We reject defendant's argument that the trial court improperly excluded evidence of industry custom. Although ambiguously phrased, defendant contends that Volkswagen's seat arrangement was stronger than that utilized in other automobiles. More specifically, defendant asserts that the trial court unduly restricted its attempt to confront Bradford with information concerning industry custom which, it claims, comported with the state of the art.

Our review of the voluminous record convinces us that defendant was not prejudiced by the limitations placed upon the admission of this evidence. The state of the art refers to the existing level of technological expertise and scientific knowledge relevant to a particular industry at the time a product is designed. O'Brien v. Muskin Corp., 94 N.J. 169 , 182-184, 463 A.2d 298 (1983). State of the art is a relevant factor in considering the adequacy of the design of a product under the risk utility analysis, including particular design features relating to safety. Johnson v. Salem Corp., 97 N.J. 78 , 88, 477 A.2d 1246 (1984). Although state of the art evidence may be dispositive on the facts of a particular case, it does not constitute an absolute defense apart from its appearance as one of the components of balancing risk with utility factors. O'Brien v. Muskin Corp., 94 N.J. at 183, 463 A.2d 298; see also Beshada v. Johns-Manville Products Corp., 90 N.J. 191 , 201-205, 447 A.2d 539 (1982). Compliance with state of the art need not, as a matter of law, compel a judgment for a defendant. O'Brien v. Muskin Corp., 94 N.J. at 183-184, 463 A.2d 298. Customs of an industry may be relevant in establishing state of the art. Suter v. San Angelo Foundry Machine Co., 81 N.J. 150, 171-172, 406 A.2d 140 (1979). However, reliance on custom alone is inadequate because "a whole [industry] may have unduly lagged in the adoption of new and available devices." The T.J. Hooper, 60 F.2d 737, 740 (2d Cir. 1932), cert. den. sub nom. 287 U.S. 662, 53 S.Ct. 220, 77 L.Ed. 571 (1932). A manufacturer "may have a duty to make products pursuant to a safer design even if the custom of the industry is not to use that alternative." O'Brien v. Muskin Corp., 94 N.J. at 183, 463 A.2d 298.

It is against this backdrop that we consider defendant's argument. Viewed in isolation, several of the trial court's evidentiary decisions seem questionable. However, the trial court's overriding concern was that defendant did not sufficiently link the evidence sought to be admitted to the broader concept of state of the art and its place, in turn, within the risk-utility framework. In seeking to establish industry custom, defendant attempted to refer to automobiles which significantly differed from the Volkswagen. The 1971 Beetle was a rear-engine car weighing approximately 1,800 pounds. It was a sub-compact in size. The automobiles alluded to by defendant to establish industry custom were front-engine full-sized luxury models weighing up to 5,000 pounds. Even defendant's expert conceded that the increased risks posed by smaller automobiles, such as the Beetle, required greater safety precautions. In that context, the trial court's concerns relating to customs of an industry where seat performance could be affected by such wide variables was essentially sound. In our view, it was proper for the court to limit defendant by requiring that any comparison to other manufacturer's seats be predicated upon similar automobiles. We discern no prejudicial errors in that respect. Ryan v. KDI Sylvan Pools, Inc., 121 N.J. 276 , 290, 579 A.2d 1241 (1990).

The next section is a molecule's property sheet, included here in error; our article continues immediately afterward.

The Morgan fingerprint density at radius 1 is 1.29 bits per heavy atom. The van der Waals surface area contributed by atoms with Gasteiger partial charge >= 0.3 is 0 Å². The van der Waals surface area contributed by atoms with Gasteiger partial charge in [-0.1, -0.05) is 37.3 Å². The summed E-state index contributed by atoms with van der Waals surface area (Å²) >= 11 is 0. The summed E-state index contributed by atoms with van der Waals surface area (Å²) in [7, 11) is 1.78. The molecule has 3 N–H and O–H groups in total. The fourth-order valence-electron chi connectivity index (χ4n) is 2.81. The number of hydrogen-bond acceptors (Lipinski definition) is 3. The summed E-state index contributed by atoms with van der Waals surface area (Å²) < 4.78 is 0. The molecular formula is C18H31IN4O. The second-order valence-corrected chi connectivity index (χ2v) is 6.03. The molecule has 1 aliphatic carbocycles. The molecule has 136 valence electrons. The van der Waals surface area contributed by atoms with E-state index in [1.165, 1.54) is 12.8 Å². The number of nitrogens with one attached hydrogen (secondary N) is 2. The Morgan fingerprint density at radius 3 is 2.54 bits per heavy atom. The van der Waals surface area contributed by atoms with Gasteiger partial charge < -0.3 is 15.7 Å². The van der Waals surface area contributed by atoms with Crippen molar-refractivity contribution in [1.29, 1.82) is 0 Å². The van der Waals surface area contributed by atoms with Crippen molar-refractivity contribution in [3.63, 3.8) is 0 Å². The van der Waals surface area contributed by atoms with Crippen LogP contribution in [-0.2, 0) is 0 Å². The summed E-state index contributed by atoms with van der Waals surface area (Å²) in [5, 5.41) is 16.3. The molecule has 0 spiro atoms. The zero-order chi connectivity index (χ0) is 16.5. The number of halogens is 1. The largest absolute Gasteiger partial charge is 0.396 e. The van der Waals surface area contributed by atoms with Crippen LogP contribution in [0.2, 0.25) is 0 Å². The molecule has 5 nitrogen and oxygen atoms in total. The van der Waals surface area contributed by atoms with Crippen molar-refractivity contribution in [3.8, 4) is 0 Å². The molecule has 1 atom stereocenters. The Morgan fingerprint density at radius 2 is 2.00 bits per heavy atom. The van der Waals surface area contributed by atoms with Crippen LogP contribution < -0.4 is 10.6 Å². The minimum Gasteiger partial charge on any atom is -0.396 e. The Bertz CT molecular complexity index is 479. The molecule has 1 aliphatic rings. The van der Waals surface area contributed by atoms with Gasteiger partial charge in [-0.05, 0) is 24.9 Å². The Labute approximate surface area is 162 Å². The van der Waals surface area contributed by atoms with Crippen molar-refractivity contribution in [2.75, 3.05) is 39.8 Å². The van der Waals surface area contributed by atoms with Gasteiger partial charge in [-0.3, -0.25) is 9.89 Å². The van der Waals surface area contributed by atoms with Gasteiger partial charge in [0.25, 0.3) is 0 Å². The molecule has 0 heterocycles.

Moreover, the trial court's evidentiary rulings should not be viewed in isolation. Defendant presented substantial evidence that the strength of the Volkswagen seat was 40% greater than that of many other vehicles. The overarching fact is that defendant was permitted to introduce a great quantity of evidence indicating that its product, at the very least, comported with industry custom and was consistent with the highest technology then available. We perceive no error capable of producing an unjust result.